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Fill a long baking pan with water, place it on a flat surface, then wait until the water surface is calm. Without touching the pan, put your mouth at water level and blow gently over the surface using only a single long breath. Observe any movement in the water. Repeat several times.

Next, experiment with various types of blowing (e.g., very strong puffs at regular intervals) to see what happens.

Relate your observations to the effects of various winds upon the surface of the ocean.

Here's another one:

Set up an electric fan so that it blows across a long, wide container of water. If some sawdust or pepper is sprinkled on the water, you will be able to see more easily that the water moves in a large, circulating path. In a similar way, wind tends to drive water ahead of it until a continuous current is generated. Such prevailing winds are the most
important causes of ocean currents.

You might be interested in researching wind and ocean currents in an encyclopedia or other reference source.

Try this one:

Turn up the fan, or use a powerful hair dryer. You will discover that the height of the waves depends upon the velocity of the wind and the distance over which the wind blows.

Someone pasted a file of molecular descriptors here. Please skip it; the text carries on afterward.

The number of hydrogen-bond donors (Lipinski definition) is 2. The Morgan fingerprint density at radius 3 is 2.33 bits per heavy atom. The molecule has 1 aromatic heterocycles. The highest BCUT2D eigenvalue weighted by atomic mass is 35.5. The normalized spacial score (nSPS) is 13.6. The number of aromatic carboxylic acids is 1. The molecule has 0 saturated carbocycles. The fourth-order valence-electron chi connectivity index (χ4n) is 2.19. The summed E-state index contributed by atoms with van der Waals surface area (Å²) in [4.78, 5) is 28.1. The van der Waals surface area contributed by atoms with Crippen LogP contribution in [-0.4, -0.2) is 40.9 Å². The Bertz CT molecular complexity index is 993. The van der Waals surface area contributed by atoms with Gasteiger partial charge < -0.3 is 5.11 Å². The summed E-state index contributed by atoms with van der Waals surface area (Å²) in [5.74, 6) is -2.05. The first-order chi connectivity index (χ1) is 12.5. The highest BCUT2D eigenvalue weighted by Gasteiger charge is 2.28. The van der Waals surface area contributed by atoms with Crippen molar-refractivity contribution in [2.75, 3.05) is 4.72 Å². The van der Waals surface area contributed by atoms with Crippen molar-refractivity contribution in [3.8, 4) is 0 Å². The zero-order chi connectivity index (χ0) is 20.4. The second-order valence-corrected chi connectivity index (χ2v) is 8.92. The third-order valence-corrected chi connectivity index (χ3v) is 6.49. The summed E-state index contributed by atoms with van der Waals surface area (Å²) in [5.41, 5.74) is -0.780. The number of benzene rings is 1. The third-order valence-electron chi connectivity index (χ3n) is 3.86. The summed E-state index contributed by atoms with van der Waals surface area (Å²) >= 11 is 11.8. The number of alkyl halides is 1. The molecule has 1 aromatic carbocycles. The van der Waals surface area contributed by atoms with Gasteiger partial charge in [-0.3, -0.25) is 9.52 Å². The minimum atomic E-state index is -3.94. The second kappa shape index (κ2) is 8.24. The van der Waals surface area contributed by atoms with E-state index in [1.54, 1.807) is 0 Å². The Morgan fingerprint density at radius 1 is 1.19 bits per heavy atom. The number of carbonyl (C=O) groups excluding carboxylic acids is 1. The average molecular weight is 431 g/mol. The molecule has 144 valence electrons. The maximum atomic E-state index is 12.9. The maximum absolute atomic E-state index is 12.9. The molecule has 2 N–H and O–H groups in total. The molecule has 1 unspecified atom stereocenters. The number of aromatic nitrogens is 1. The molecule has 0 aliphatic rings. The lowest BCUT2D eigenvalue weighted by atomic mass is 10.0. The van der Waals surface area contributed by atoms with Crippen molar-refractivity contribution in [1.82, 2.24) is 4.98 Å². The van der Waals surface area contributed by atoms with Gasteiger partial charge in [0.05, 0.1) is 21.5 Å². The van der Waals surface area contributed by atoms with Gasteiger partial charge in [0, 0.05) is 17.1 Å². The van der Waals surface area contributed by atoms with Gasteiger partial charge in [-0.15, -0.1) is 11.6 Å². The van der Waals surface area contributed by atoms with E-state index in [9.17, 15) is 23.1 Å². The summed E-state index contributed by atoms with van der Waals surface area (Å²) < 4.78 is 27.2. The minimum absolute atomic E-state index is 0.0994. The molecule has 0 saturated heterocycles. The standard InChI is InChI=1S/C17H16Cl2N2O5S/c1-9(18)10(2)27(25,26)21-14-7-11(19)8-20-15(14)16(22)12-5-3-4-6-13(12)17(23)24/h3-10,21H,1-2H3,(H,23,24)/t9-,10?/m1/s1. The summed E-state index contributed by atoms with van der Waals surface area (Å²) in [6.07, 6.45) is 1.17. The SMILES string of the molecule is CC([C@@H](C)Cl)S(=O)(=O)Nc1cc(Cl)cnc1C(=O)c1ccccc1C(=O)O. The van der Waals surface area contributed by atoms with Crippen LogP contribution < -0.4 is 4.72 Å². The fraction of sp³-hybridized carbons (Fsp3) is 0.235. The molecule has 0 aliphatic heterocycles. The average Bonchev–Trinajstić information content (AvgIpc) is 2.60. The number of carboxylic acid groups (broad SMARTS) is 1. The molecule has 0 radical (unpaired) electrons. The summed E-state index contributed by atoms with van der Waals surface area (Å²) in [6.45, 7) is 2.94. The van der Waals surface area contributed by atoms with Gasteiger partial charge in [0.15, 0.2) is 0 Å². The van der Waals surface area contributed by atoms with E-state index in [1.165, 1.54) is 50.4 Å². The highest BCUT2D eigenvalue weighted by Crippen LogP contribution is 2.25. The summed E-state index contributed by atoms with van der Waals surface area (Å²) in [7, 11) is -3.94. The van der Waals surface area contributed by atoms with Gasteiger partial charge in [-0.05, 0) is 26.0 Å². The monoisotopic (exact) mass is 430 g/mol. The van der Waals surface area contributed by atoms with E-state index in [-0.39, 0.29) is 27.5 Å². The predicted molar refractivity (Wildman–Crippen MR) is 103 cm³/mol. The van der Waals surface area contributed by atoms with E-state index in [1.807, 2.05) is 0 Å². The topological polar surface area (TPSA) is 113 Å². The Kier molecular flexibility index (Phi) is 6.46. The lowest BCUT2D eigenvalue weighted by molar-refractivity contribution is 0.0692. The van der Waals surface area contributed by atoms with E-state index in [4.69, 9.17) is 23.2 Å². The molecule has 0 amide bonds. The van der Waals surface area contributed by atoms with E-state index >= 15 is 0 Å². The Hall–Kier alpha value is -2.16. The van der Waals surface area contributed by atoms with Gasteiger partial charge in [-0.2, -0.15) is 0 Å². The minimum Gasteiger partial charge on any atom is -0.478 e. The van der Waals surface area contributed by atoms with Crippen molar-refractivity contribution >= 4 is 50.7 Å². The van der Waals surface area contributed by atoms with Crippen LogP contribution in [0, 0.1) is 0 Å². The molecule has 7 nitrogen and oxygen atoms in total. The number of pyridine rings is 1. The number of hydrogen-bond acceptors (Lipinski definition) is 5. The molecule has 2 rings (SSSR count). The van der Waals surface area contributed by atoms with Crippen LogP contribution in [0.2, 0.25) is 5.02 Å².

Ocean waves behave similarly -- those that rise and sink and become regular are called swells; those that approach the shore, form a steep front, and break are called surf or breakers.

Now float a cork on the water surface. When the surface is calm, try to move the cork by making waves but without blowing directly on the cork.

After several tries, you will find that you cannot move the cork, even though you can create waves in the water. (Only the form of the waves moves forward, and the cork does not move with the wave.) Some of us think this is real trippy.

While your fan or hair dryer is blowing across the surface of your ocean-in-a-dish, note the spacing and the height of the waves produced. Experiment by varying the depth of the water and the speed of the fan. From your tests, you will better realize that ocean waves are caused by wind in a similar way.

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